- #1

MathematicalPhysicist

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- TL;DR Summary
- On page 211 in equation (9.32) we have a nonlinear equation that ##f## and ##g## should satisfy, which is ##\ddot{f}/f+\ddot{g}/g=0##.

The suggested solution in the book doesn't make sense, can you help me understand it?

Continuing the summary, the author argues that if ##g## is nearly 1, i.e ##g(u)\approx 1+\epsilon(u)##, one obtains the solution:

##f(u)\approx 1-\epsilon(a)##.

The derivative in the summary, i.e the dots represent derivatives with respect to ##u##.

Then how to deduce the solution for ##f##?

If I plug ##g## back to the equation in the summary I get:

$$\ddot{f}+(\ddot{\epsilon}/(1+\epsilon(u)))f=0$$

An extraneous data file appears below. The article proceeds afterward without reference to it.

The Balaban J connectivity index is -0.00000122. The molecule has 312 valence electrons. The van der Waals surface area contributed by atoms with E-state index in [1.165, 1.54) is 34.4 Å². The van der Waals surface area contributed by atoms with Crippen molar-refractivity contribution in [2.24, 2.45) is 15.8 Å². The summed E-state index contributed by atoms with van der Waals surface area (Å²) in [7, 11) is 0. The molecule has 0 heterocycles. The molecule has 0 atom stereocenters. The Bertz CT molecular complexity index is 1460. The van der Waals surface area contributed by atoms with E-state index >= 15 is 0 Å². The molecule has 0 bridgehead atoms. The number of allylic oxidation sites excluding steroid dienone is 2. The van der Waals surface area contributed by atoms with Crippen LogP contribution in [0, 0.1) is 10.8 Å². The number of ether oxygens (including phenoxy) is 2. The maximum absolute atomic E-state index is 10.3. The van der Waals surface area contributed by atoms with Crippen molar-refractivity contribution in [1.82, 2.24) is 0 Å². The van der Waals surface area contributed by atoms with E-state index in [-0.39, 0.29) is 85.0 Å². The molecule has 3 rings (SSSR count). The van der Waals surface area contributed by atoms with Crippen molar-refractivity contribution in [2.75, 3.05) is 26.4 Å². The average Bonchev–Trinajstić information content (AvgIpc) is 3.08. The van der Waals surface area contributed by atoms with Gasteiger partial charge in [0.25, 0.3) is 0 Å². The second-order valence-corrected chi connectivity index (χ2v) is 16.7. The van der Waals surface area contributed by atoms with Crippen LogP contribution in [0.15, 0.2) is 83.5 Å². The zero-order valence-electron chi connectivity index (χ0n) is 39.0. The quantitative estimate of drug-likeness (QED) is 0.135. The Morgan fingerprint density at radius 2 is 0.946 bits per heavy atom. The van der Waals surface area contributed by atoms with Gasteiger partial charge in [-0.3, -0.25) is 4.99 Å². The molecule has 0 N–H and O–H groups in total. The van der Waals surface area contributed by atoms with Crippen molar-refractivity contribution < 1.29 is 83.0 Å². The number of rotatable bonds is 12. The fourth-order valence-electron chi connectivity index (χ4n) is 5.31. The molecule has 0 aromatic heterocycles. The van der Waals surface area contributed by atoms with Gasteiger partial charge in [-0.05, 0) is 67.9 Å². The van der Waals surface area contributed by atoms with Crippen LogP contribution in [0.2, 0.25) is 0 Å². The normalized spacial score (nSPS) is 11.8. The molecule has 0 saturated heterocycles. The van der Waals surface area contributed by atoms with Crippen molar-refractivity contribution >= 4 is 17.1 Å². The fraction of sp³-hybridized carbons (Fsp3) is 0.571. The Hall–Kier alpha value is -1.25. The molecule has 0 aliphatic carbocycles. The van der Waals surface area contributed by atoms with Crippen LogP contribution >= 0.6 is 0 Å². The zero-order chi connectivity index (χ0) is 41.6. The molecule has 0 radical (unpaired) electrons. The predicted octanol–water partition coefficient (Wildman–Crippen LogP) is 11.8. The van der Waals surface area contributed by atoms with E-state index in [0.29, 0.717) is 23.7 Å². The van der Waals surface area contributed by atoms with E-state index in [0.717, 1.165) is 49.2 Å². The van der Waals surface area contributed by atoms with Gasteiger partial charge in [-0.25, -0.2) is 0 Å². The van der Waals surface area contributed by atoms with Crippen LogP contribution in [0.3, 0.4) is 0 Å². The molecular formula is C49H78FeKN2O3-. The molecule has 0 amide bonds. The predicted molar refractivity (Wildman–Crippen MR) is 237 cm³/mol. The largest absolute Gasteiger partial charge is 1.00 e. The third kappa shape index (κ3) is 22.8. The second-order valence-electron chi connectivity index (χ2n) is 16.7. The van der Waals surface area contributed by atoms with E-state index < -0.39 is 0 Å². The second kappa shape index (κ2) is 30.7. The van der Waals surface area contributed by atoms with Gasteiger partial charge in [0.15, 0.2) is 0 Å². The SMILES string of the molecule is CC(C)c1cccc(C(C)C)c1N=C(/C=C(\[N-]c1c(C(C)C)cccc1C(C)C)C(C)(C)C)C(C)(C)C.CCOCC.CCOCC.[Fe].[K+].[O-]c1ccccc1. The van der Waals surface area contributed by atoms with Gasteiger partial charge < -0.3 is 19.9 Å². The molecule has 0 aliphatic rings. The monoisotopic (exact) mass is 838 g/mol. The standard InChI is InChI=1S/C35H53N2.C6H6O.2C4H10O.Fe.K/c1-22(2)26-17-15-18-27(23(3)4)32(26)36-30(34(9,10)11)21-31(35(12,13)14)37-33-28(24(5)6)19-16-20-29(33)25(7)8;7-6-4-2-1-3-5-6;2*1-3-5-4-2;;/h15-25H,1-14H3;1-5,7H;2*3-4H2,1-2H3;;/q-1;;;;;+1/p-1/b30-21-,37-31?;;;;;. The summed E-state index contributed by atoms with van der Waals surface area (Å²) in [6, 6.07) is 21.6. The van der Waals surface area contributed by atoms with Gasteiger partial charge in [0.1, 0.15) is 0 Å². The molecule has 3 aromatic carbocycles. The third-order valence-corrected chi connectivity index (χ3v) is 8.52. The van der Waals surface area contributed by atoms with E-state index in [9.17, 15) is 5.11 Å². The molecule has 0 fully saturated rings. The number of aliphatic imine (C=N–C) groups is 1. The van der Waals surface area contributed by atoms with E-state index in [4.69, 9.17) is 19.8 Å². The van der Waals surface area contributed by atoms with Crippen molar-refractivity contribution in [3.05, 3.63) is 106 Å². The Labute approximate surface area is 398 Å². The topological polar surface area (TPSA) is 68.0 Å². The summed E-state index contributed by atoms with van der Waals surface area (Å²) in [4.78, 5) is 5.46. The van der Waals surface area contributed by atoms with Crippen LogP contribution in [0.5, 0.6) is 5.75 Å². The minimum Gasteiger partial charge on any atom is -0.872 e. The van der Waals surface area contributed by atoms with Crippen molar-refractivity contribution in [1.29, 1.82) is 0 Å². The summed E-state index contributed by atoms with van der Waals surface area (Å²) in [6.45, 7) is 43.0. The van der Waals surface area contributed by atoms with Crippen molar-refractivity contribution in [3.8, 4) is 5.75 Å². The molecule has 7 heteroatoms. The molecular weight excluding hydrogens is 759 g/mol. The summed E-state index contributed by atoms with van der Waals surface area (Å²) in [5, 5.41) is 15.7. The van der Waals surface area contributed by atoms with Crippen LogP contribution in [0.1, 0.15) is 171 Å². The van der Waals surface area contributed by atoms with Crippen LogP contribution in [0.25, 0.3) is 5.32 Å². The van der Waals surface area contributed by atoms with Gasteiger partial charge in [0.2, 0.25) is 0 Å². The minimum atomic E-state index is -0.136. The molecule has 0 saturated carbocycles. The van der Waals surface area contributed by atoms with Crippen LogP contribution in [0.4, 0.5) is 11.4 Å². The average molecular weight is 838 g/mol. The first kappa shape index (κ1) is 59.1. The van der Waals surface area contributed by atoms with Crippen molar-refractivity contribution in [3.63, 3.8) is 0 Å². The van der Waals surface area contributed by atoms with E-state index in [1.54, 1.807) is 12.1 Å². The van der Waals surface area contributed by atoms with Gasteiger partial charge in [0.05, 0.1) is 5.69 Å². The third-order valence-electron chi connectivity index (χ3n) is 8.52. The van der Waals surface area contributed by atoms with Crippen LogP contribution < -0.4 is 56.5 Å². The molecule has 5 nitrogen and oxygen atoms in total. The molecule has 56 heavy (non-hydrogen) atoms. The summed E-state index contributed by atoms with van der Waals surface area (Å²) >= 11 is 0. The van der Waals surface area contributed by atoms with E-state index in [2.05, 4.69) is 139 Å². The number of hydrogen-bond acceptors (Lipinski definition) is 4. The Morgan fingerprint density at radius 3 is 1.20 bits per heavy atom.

Don't see how to continue from here, he talks about Fourier representation, but I don't follow his reasoning.

Thanks!

##f(u)\approx 1-\epsilon(a)##.

The derivative in the summary, i.e the dots represent derivatives with respect to ##u##.

Then how to deduce the solution for ##f##?

If I plug ##g## back to the equation in the summary I get:

$$\ddot{f}+(\ddot{\epsilon}/(1+\epsilon(u)))f=0$$

Don't see how to continue from here, he talks about Fourier representation, but I don't follow his reasoning.

Thanks!